Archives and Architecture


We all work with one infinite power.” ~ from the book  The Secret 

One of the most magnificent of all museum buildings in America is often over-looked by tourists visiting the Nation’s Capital of Washington, DC. Many walk right by one of the most interesting Federal Buildings, not knowing what they are missing. The real secret attraction is the architecture inside! Fulfilling the need to know what else is in it, lies just inside the walls of the building. The magnificent structure  houses the Library of Congress. Add this Federal Building to your “must see list” of sites to visit next time you are in the surrounds of Washington, DC. 

The structure  is so large  that  it can contain 147 million volumes of cataloged books, music, newspapers, pamphlets, films, technical reports/journals, textbooks, artwork and other published material. It is a library so enormous that it takes up three buildings, all connected by underground passageways. The museum houses publications on an amazing maze of 838 miles of shelving.  

Not only does the Library contain volumes of books, film and sheet music, it is the “bank”for copyright protection and copyright registration, and it is home to the United States Copyright Office

The Library of Congress also includes a motion picture and television reading room, the Mary Pickford Theatre which hosts free screenings of contemporary and classic movies and TV shows.

In recent years, a whole different class of publications have been added to the cataloging system at the Library of Congress. A small but growing collection of archived books is now available on the internet through a library initiative called American Memories. Now, some very frail volumes of books, audio visual materials, manuscripts and maps dating back as far as 1400 have been digitized. For more information on the Library of Congress, please visit

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A Gift in Perpetuity from Japan

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The government of the United States is a device for maintaining in perpetuity the rights of the people….”  ~ Calvin Coolidge 

It is April 4th, and as I sat inside yesterday, in the middle of yet another snowstorm, I wondered where springtime went. On Friday, it was a balmy 66 degrees in the mountain town of Steamboat Springs, Colorado.  The warmth felt delicious and I was finally able to shed some of my winter wraps for lighter-weight garb. The reprieve from winter, albeit much appreciated, lasted only one day. I am sure Old Man Winter returned again yesterday, to make sure he was fulfilling his duty of giving us plenty of snow. 

Right now, in other parts of the country, springtime has really arrived, no fooling around. There are no more lapses of lingering snowstorms and cold temperatures to contend with in many places. 

In Washington, DC the Cherry Blossom Festival is underway. Thanks to the kindness of the Japanese people, the United States Capitol is at its most beautiful, every spring. Millions of people, from all over the globe, visit our National Museums  and our governmental center, in April, and  witness the magnificent blooming of the “sakura.”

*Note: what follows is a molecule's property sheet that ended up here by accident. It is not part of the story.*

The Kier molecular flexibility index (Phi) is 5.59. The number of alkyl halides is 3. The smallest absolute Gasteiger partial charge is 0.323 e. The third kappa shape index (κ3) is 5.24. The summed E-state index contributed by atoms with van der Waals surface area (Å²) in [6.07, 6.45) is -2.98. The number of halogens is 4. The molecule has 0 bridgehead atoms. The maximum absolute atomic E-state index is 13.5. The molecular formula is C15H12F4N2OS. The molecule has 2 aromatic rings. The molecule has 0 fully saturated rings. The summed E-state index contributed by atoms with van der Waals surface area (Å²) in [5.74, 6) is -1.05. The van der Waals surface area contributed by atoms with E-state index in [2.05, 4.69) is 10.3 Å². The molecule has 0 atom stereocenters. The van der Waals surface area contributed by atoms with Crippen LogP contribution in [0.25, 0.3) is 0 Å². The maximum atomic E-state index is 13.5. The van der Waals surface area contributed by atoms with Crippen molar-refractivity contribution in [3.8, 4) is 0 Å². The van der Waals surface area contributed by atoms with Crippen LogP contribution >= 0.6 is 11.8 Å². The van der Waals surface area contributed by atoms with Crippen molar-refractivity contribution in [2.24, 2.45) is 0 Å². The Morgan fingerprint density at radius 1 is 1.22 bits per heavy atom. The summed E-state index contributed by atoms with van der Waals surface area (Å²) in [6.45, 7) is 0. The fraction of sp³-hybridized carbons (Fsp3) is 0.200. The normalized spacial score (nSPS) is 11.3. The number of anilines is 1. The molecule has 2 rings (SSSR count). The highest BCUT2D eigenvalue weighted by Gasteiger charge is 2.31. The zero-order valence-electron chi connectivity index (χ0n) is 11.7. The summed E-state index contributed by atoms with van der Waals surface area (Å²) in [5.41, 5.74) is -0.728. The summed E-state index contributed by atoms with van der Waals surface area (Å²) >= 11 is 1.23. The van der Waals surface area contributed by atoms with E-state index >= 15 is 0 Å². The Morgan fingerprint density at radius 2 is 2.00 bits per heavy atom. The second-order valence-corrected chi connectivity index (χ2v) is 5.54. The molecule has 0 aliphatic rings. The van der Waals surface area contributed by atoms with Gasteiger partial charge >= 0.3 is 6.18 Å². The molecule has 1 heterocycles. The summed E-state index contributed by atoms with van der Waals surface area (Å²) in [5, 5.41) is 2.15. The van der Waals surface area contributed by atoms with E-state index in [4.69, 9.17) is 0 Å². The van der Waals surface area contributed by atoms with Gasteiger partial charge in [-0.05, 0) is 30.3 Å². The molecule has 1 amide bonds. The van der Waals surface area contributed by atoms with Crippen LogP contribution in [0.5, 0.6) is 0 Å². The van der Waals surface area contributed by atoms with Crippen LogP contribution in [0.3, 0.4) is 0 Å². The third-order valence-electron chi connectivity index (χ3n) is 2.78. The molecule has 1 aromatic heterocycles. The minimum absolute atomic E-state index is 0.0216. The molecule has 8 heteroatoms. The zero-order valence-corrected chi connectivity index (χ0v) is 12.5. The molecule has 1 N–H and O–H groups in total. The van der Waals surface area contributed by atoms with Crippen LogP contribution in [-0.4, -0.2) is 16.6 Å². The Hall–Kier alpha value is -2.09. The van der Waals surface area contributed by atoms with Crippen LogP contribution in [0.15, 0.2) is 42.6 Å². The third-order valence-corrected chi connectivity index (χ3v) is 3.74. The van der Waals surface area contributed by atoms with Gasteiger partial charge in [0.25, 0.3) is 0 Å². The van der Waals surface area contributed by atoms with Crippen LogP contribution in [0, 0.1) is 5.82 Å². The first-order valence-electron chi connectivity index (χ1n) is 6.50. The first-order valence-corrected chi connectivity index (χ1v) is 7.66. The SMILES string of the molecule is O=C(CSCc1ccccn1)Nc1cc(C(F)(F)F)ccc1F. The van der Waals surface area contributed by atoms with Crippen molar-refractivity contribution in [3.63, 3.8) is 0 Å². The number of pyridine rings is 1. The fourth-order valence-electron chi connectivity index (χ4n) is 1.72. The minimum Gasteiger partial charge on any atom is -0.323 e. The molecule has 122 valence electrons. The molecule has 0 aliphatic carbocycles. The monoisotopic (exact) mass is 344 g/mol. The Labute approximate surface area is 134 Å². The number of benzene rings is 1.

The trees, planted in 1912, grow more beautiful with each passing year. The blossoms provide a wealth of natural beauty to our country, and are a gift from Japan in perpetuity. We anticipate, with optimism, that  friendship with Japan, will be everlasting, too. 

Our prayers remain with the Japanese people during this difficult time. We harbor hope that our country’s financial assistance and our shipments of gifts in kind will provide a glimmer of brightness and light to the Japanese people in their time of need.

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It is All about Perception

” Blessed are those who see beautiful things in humble places, where other people see nothing” ~  Camille Passaro

All day I have been listening to weather news from the mid-Atlantic States. What would be an ordinary snowstorm in the mountains, brings total chaos to areas unaccustomed to snow. If you have ever lived in the Washington, DC area, you know what I mean. If the word snow is even whispered, the government shuts down and all the people leave their offices early in a panic before the white stuff even begins to fly. As soon as that nasty word is uttered, the snowplows line up on the roads to start the vigil. When the first snowflake is spotted, the plowtrucks nearly collide rushing to be the first to sweep the demons off the trail. It is not the snow that is the enemy, it is all the people who have been driven into a frenzy by that four lettered word!

Someday, we will all learn that mother nature is not something to be defeated, controlled or subdued. Mother nature does not listen! She does her own thing, a real woman of independence!

I say “Let it Snow! And a special Merry Christmas to plein air painters of the mid-Atlantic who rarely get to experience a white Christmas. Wrap up and go outdoors and paint today. You have been given a wonderful gift from nature. Some of the most beautiful and most romantic paintings have come from plein air painters who have braved the weather and painted outdoors in less than comfortable conditions.

“Richard Schmid Paints the Landscape- November” DVD was filmed on a day when the weather conditions went from sun to clouds to snow all within the few hour film shoot. West Wind Fine Art, LLC can attest to the weather that day!  Richard’s DVD will teach you, as an artist, how to cope with changing light and weather conditions as you paint out of doors.

Richard took his slide show to the Portrait Society of America a few years ago. Maybe he can return to the Capital again, and teach Washingtonians a thing or two about changes in climate!


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